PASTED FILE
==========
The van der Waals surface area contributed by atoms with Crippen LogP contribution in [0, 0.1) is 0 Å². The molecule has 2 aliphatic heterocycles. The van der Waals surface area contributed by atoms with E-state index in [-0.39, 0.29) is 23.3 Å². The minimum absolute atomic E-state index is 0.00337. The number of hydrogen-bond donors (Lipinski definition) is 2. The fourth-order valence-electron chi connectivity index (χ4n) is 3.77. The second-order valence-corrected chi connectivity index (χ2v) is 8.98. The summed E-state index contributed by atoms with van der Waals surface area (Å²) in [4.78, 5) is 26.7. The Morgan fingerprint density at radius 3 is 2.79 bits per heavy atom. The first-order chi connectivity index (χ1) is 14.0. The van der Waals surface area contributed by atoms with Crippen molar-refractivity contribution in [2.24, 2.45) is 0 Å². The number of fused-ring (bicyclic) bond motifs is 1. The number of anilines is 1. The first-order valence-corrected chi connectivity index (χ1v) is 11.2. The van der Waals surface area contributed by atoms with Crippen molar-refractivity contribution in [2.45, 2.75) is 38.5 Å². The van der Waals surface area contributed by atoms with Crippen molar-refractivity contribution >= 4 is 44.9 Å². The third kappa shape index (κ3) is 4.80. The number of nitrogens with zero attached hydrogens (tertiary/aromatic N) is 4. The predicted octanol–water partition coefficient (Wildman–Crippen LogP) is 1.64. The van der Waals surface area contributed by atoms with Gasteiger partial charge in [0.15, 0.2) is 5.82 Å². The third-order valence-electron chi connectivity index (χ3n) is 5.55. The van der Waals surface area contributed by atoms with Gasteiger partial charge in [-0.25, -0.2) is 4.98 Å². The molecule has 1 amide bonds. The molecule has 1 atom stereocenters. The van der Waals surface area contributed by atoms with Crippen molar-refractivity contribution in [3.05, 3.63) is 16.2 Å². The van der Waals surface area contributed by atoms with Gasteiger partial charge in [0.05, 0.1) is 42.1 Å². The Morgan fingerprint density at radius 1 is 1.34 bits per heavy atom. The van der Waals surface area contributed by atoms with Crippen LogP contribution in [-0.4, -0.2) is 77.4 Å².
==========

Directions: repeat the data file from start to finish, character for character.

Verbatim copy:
The van der Waals surface area contributed by atoms with Crippen LogP contribution in [0, 0.1) is 0 Å². The molecule has 2 aliphatic heterocycles. The van der Waals surface area contributed by atoms with E-state index in [-0.39, 0.29) is 23.3 Å². The minimum absolute atomic E-state index is 0.00337. The number of hydrogen-bond donors (Lipinski definition) is 2. The fourth-order valence-electron chi connectivity index (χ4n) is 3.77. The second-order valence-corrected chi connectivity index (χ2v) is 8.98. The summed E-state index contributed by atoms with van der Waals surface area (Å²) in [4.78, 5) is 26.7. The Morgan fingerprint density at radius 3 is 2.79 bits per heavy atom. The first-order chi connectivity index (χ1) is 14.0. The van der Waals surface area contributed by atoms with Crippen molar-refractivity contribution in [2.24, 2.45) is 0 Å². The number of fused-ring (bicyclic) bond motifs is 1. The number of anilines is 1. The first-order valence-corrected chi connectivity index (χ1v) is 11.2. The van der Waals surface area contributed by atoms with Crippen molar-refractivity contribution in [2.45, 2.75) is 38.5 Å². The van der Waals surface area contributed by atoms with Crippen molar-refractivity contribution >= 4 is 44.9 Å². The third kappa shape index (κ3) is 4.80. The number of nitrogens with zero attached hydrogens (tertiary/aromatic N) is 4. The predicted octanol–water partition coefficient (Wildman–Crippen LogP) is 1.64. The van der Waals surface area contributed by atoms with Gasteiger partial charge in [0.15, 0.2) is 5.82 Å². The third-order valence-electron chi connectivity index (χ3n) is 5.55. The van der Waals surface area contributed by atoms with Gasteiger partial charge in [-0.25, -0.2) is 4.98 Å². The molecule has 1 amide bonds. The molecule has 1 atom stereocenters. The van der Waals surface area contributed by atoms with Crippen molar-refractivity contribution in [3.05, 3.63) is 16.2 Å². The van der Waals surface area contributed by atoms with Gasteiger partial charge in [0.05, 0.1) is 42.1 Å². The Morgan fingerprint density at radius 1 is 1.34 bits per heavy atom. The van der Waals surface area contributed by atoms with Crippen LogP contribution in [-0.4, -0.2) is 77.4 Å².